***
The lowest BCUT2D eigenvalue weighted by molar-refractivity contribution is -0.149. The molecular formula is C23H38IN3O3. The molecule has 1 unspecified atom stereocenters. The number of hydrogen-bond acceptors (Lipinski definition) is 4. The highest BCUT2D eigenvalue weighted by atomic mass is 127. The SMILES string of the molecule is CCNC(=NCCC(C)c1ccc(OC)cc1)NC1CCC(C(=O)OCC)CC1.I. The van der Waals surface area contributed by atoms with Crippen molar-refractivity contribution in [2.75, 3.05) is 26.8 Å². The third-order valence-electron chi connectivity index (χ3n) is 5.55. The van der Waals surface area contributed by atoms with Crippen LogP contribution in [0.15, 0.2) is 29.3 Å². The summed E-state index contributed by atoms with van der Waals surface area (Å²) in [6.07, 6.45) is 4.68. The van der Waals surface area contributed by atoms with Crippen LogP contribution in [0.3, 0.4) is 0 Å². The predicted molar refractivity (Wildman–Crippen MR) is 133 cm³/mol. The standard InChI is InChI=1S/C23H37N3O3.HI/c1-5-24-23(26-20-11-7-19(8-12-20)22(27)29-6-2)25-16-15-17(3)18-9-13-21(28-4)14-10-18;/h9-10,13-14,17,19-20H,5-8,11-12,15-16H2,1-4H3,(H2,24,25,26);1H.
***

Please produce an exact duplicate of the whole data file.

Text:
The lowest BCUT2D eigenvalue weighted by molar-refractivity contribution is -0.149. The molecular formula is C23H38IN3O3. The molecule has 1 unspecified atom stereocenters. The number of hydrogen-bond acceptors (Lipinski definition) is 4. The highest BCUT2D eigenvalue weighted by atomic mass is 127. The SMILES string of the molecule is CCNC(=NCCC(C)c1ccc(OC)cc1)NC1CCC(C(=O)OCC)CC1.I. The van der Waals surface area contributed by atoms with Crippen molar-refractivity contribution in [2.75, 3.05) is 26.8 Å². The third-order valence-electron chi connectivity index (χ3n) is 5.55. The van der Waals surface area contributed by atoms with Crippen LogP contribution in [0.15, 0.2) is 29.3 Å². The summed E-state index contributed by atoms with van der Waals surface area (Å²) in [6.07, 6.45) is 4.68. The van der Waals surface area contributed by atoms with Crippen LogP contribution in [0.3, 0.4) is 0 Å². The predicted molar refractivity (Wildman–Crippen MR) is 133 cm³/mol. The standard InChI is InChI=1S/C23H37N3O3.HI/c1-5-24-23(26-20-11-7-19(8-12-20)22(27)29-6-2)25-16-15-17(3)18-9-13-21(28-4)14-10-18;/h9-10,13-14,17,19-20H,5-8,11-12,15-16H2,1-4H3,(H2,24,25,26);1H.